I eat meat. I like the taste of it, and each day I witness my belly’s lust for the stuff dupe my mind into concordance. It’s simple. I look at a cluster of cooked chicken strands in a shawarma sandwich and it has none of the paradigmatic signs of life or pain or loss that might normally trigger my empathy; it’s as if you had asked me to empathize with the pita bread surrounding it, inanimate and functional.
I have, however, recently become something of an armchair vegetarian. When I give my brain a platform to think on the subject, it can’t come up with any sturdy justification for meat eating. And that’s not for lack of trying. As I see it, in order to get to the meat of the issue (pardon me) we need to dust off our old-timey weigh scale and consider the relative values of the following: On one side, the wellbeing and life-continuation of a sentient animal; on the other side, the enjoyment and easy nutrition of a supremely intelligent animal (so intelligent, in fact, that this animal can actually choose how it gets its calories and nutrients).
Interactive time. I’ll set a line below and you place your finger on the spot that best represents your enjoyment of meat (-5 being you hate it; 0 being take-it-or-leave-it; and 5 being it’s the high point in your earthly existence). Yes, you can use decimals.
Good. Remember your number. This next part takes some empathizing, so close your door and concentrate. Imagine, as best you can, that you’re a pig. You have a pig brain and you like apples and you get along well with your sty-mates and can even distinguish between them and enjoy their company. Place your finger (now a trotter, I suppose) on the point that best represents your feelings about your own slaughter (again, -5 being you hate it; 0 being take-it-or-leave-it; and 5 being it’s the high point in your earthly existence).
Is your first number lower than your (inverse) second number? If yes, you might be ethically opposed to eating meat. If not, you might not be giving the pig enough credit.
This is what’s kept me awake some nights, counting sheep on their way to the slaughterhouse—that there’s a clear disconnect between what I believe and what I do. I’m not comfortable with that. So how does this refer to the title then: FTW? Well, after all this mulling over the issue—chewing the cud, as it were—I revisited a news story that had piqued my interest a month ago. It’s a story that, whenever I stare down the barrel of a Polish takeout bag, my mind keeps returning to.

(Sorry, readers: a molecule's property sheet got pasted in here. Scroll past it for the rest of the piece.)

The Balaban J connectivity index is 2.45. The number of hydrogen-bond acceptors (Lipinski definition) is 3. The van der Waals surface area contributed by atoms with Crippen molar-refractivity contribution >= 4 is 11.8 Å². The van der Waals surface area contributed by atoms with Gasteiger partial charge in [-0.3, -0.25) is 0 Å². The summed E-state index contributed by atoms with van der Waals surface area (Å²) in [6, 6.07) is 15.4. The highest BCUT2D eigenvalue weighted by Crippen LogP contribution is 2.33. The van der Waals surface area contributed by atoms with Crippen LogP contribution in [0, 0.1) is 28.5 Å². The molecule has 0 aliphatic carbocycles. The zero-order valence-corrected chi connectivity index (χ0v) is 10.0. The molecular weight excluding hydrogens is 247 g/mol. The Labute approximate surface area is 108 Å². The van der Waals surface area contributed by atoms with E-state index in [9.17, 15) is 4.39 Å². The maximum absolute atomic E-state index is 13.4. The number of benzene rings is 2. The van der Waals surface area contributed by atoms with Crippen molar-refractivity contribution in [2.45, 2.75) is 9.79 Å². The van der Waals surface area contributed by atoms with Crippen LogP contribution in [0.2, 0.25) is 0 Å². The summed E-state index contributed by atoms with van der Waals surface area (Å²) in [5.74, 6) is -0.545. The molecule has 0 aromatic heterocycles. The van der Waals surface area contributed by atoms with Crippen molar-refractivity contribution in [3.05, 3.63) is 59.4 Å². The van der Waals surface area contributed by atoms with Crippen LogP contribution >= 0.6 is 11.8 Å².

About a month ago, a team of Dutch scientists successfully created the first “in vitro” hamburger, that is, hamburger meat created from stem-cells that has its hands clean of suffering. When I heard the news I was struck. You could almost visualize the two opposing poles inside of me—the ethical animal and the carnal animal—perking their ears up in unison. Could I someday tuck into an aged steak, with its unctuousness and umami, knowing that the only thing that suffered was a lab-assistant who sprained his ankle tripping over a wayward protein strand? Could I own a potbelly pig pet and not have to sue for forgiveness each time I catch one of his glassy, full eyes watching me eat a strip of bacon? Might I be able to eat meat while sitting in my armchair?
Curious to get a vegetarian’s take on the breakthrough, I spoke with David Alexander, the executive director for the Toronto Vegetarian Association. “My personal response is that I think it’s an encouraging step,” says Alexander. “I think that if we can move towards a food system that relies more on in vitro meat and less on meat from factory farms, that would be a big win”. But while he recognizes it as a positive step for meat-eaters to take, he has his reservations: “We still have to wait and see whether this is a scalable product, whether it can, as the scientists are hoping, be done in a way that’s better for the environment.”
Then, there’s the issue of the price tag. In 2008, if you had a million dollars you could get just over a half pound of the stuff. Optimistic projections put the future production price at $2.35/lb., compared to the current production price of beef, which is about $1.85/lb. In a time when Wal-Mart can blow like a tornado through small-town businesses, simply undercutting by a few cents, one wonders what hope in vitro meat has on a larger societal level.
Plus, adds Alexander: “As for the general public, there’s a gross-out factor that’s going to have to be overcome.” He’s probably right. With GMOs occupying a place in the shared psyche once held by Frankenstein’s monster, are people really going to be lining up to buy a petri dish’s worth of ground meat? Those in the natural farming movement would probably balk at the idea of in vitro meat too, perhaps rightfully so. Gastronomes may not forego a creamy foie gras for a heaping helping of red tissues. I also don’t expect support from countries where meat eating and butchery are so normalized that most don’t even see it as a moral issue.
The many caveats aside, whatever your view on the matter—whether you’re a hog-a-day kind of carnivore, or a strict vegan—we can agree that it’s bad to cause suffering. To kill is bad too. To mitigate suffering, to stifle deaths, is therefore a win, and what it’s done, at the very least, is helped raise a dialogue surrounding something many of us—certainly me—often take for granted.